Demand for online and real-time measurements techniques to meet environmental regulation and treatment compliance are increasing. However the conventional techniques, which involve scheduled sampling and chemical analysis can be expensive and time consuming. Therefore cheaper and faster alternatives to monitor wastewater characteristics are required as alternatives to conventional methods. This paper reviews existing conventional techniques and optical and fibre optic sensors to determine selected wastewater characteristics which are colour, Chemical Oxygen Demand (COD) and Biological Oxygen Demand (BOD). The review confirms that with appropriate configuration, calibration and fibre features the parameters can be determined with accuracy comparable to conventional method. With more research in this area, the potential for using FOS for online and real-time measurement of more wastewater parameters for various types of industrial effluent are promising.
We sampled extensively (29 stations) at the Klang estuarine system over a 3-day scientific expedition. We measured physical and chemical variables (temperature, salinity, dissolved oxygen, total suspended solids, dissolved inorganic nutrients) and related them to the spatial distribution of phototrophic picoplankton (Ppico). Multivariate analysis of variance of the physicochemical variables showed the heterogeneity of the Klang estuarine system where the stations at each transect were significantly different (Rao's F₁₈, ₃₆ = 8.401, p < 0.001). Correlation analyses also showed that variables related to Ppico abundance and growth were mutually exclusive. Distribution of Ppico was best explained by the physical mixing between freshwater and seawater whereas Ppico growth was correlated with temperature.
The objective of this study was to investigate the cycling of arsenic in the water column of a post-mining lake. This study is part of a research project to develop health risk assessment for the surrounding population. Inductively Coupled Plasma-Mass Spectrophotometer (ICP-MS) and Capillary Electrophoresis (CE) have been used to analyze the total amount and speciation, respectively. A computer program, called MINTEOA2, which was developed by the United States Environmental Protection Agency (USEPA) was used for predicting arsenic, iron, and manganese as functions of pH and solubility. Studying the pH values and cycle of arsenic shows that the percentage of bound arsenate, As(V) species in the form of HAsO4- increases with range pH from 5 to 7, as well as Fe(II) and Mn(III). As expected phases of arsenic oxides are FeAsO4 and Mn3(AsO4), as a function of solubility, however none of these phases are over saturated and not precipitated. It means that the phases of arsenic oxides have a high solubility.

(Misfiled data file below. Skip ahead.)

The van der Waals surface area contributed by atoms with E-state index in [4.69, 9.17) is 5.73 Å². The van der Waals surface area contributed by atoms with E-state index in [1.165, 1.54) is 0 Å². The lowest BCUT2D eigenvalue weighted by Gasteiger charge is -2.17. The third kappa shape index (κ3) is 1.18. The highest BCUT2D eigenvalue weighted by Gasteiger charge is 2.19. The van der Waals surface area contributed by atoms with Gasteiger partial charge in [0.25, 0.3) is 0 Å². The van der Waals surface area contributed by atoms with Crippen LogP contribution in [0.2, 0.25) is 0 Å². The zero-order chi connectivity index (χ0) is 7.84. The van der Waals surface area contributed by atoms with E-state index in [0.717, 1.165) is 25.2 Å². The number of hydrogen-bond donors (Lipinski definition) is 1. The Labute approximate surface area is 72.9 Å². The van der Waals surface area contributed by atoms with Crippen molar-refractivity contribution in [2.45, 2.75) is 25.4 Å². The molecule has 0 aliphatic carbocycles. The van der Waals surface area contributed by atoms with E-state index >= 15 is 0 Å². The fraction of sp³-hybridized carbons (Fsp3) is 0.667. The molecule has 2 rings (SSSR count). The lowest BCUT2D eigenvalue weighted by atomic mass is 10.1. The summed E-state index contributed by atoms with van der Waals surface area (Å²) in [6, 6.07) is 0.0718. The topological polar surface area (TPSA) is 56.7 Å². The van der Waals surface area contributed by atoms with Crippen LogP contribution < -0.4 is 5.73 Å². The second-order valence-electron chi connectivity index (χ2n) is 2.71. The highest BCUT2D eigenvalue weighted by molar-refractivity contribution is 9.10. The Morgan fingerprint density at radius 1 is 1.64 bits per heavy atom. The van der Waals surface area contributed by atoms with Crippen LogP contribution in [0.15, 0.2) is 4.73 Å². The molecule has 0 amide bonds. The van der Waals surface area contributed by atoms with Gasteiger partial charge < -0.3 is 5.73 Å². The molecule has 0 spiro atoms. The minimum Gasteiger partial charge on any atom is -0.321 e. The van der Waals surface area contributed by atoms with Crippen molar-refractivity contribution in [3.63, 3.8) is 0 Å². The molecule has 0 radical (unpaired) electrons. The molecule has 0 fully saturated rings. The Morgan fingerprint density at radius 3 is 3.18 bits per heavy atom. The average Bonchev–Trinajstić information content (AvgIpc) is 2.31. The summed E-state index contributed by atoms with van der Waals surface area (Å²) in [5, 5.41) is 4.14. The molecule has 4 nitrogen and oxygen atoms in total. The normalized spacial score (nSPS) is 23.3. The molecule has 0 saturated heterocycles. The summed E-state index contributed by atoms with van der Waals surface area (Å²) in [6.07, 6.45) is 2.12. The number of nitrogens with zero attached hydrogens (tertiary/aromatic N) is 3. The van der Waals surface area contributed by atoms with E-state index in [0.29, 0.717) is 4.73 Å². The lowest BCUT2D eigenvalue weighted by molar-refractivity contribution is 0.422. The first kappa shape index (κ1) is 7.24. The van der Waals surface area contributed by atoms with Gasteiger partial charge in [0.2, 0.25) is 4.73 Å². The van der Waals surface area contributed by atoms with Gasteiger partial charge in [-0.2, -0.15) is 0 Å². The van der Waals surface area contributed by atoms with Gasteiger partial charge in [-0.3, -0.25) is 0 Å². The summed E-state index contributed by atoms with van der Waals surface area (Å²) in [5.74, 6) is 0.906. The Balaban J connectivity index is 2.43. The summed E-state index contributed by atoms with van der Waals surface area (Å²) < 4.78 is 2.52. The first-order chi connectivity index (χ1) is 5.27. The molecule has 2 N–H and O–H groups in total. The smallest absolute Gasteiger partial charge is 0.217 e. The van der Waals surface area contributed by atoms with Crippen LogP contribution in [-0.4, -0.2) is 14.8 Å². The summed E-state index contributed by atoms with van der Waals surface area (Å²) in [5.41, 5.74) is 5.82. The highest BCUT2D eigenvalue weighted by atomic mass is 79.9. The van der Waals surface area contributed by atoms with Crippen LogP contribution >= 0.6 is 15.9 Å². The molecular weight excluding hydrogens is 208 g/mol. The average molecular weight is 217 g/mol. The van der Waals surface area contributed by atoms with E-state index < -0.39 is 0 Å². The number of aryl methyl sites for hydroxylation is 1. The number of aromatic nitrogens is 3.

Speciation of arsenic and selenium was carried out on water samples taken from rivers used as water intake points in the vicinity of landfill areas used for land-based waste disposal system. Leachates from these landfill areas may contaminate the river water through underground seepage or overflowing, especially after a heavy downpour. Preconcentration of the chemical species was done using a mixture of ammonium pyrrolidinethiocarbamate-chloroform (APDTC-CHCl3). Because only the reduced forms of both arsenic and selenium species could be extracted by the preconcentrating mixture, suitable reducing agents such as 25% sodium thiosulfate for As(III) and 6M HCl for Se(IV) were used throughout the studies. Care was taken to exclude the interfering elements such as the alkali and alkali earth metals from the inorganic arsenic and selenium species by introducing 12% EDTA solution as the masking agent. The extracted mixture was irradiated in a thermal neutron flux of 4 x 10(12)/cm/s from a TRIGA Mk.II reactor at the Malaysia Institute of Nuclear Technology Research (MINT). Gamma rays of 559 keV and 297 keV from 76As and 75Se, respectively, were used in the quantitative determination of the inorganic species. Mixed standards of As(III) and Se(IV) used in the percentage efficiency procedure were prepared from salts of Analar grade. The water quality evaluation was viewed from the ratio of the inorganic species present.
Children who are born in a community with insufficient micronutrients, particularly iodine in remote rural areas are associated with low intellectual functions and mental retardation. The aim of this cross-sectional study is to determine the mental performance of the schoolchildren in Bario, a highland settlement of the Kelabit people in the district of Baram, Sarawak and to determine its correlation with the availability of iodine in the environment, as well as other micronutrients such as selenium, copper and manganese. A total of 25 schoolchildren in Bario age ranging from 7 to 12 years old participated in the study. Mental performance of the schoolchildren were tested using TONI-2 (Test of Nonverbal Intelligence--second edition), a cognitive ability measures with a response format which eliminates language and reduces motoric and cultural factors. The iodine levels from several wells, soils and salt found in Bario were determined using HPLC (software version 3.05.01) whilst serum levels of selenium, copper and manganese were measured using Graphite Furnace Atomic Absorption Spectrophotometer (GFAAS). The results showed that the median and mode scores of intelligence quotient for Bario were 82 and 75, respectively, whilst median and mode scores of intelligence percentile were 11.0 and 5.0, respectively. The maximum score achieved were at the average level with the quotient score between 90-110. It was found that salt produced from one of the wells in Bario contained high quantity of iodine. Based on standards established by the Trace Elements Laboratory, Roben Institute, University of Surrey, United Kingdom, schoolchildren in Bario are having sufficient blood levels of copper and a high selenium and manganese levels. Despite the remoteness of the study area, the schoolchildren in Bario, Sarawak showed higher mental performance compared to other isolated areas. This is probably correlated with the high micronutrients availability, particularly iodine, found naturally in Bario.